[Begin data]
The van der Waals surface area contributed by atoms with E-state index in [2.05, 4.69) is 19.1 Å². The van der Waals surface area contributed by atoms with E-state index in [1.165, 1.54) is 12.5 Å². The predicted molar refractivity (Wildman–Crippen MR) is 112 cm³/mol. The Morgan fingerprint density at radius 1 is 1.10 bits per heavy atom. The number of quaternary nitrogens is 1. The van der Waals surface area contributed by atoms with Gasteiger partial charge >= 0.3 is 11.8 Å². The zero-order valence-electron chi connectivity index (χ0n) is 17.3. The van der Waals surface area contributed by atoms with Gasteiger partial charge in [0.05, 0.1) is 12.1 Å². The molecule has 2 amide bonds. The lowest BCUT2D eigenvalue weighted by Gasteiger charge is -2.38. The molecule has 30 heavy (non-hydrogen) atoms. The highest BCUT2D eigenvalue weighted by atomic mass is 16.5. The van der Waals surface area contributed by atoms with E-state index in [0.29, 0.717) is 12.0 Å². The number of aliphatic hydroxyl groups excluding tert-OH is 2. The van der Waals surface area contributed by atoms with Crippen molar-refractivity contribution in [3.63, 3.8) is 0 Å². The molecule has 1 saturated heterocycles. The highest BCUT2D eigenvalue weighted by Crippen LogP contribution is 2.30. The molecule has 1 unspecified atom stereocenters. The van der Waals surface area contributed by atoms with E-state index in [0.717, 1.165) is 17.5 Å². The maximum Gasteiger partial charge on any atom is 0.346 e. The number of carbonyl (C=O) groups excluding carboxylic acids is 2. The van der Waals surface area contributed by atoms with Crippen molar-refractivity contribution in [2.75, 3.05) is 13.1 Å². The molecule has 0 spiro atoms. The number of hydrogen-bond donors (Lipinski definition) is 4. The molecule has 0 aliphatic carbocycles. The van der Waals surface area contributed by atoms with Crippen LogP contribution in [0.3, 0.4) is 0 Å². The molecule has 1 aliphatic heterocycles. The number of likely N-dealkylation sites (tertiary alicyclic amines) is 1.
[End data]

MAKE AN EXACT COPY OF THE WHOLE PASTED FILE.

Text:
The van der Waals surface area contributed by atoms with E-state index in [2.05, 4.69) is 19.1 Å². The van der Waals surface area contributed by atoms with E-state index in [1.165, 1.54) is 12.5 Å². The predicted molar refractivity (Wildman–Crippen MR) is 112 cm³/mol. The Morgan fingerprint density at radius 1 is 1.10 bits per heavy atom. The number of quaternary nitrogens is 1. The van der Waals surface area contributed by atoms with Gasteiger partial charge >= 0.3 is 11.8 Å². The zero-order valence-electron chi connectivity index (χ0n) is 17.3. The van der Waals surface area contributed by atoms with Gasteiger partial charge in [0.05, 0.1) is 12.1 Å². The molecule has 2 amide bonds. The lowest BCUT2D eigenvalue weighted by Gasteiger charge is -2.38. The molecule has 30 heavy (non-hydrogen) atoms. The highest BCUT2D eigenvalue weighted by atomic mass is 16.5. The van der Waals surface area contributed by atoms with E-state index in [0.29, 0.717) is 12.0 Å². The number of aliphatic hydroxyl groups excluding tert-OH is 2. The van der Waals surface area contributed by atoms with Crippen molar-refractivity contribution in [3.63, 3.8) is 0 Å². The molecule has 1 saturated heterocycles. The highest BCUT2D eigenvalue weighted by Crippen LogP contribution is 2.30. The molecule has 1 unspecified atom stereocenters. The van der Waals surface area contributed by atoms with E-state index in [0.717, 1.165) is 17.5 Å². The maximum Gasteiger partial charge on any atom is 0.346 e. The number of carbonyl (C=O) groups excluding carboxylic acids is 2. The van der Waals surface area contributed by atoms with Crippen molar-refractivity contribution in [2.75, 3.05) is 13.1 Å². The molecule has 0 spiro atoms. The number of hydrogen-bond donors (Lipinski definition) is 4. The molecule has 0 aliphatic carbocycles. The van der Waals surface area contributed by atoms with Crippen LogP contribution in [0.3, 0.4) is 0 Å². The molecule has 1 aliphatic heterocycles. The number of likely N-dealkylation sites (tertiary alicyclic amines) is 1.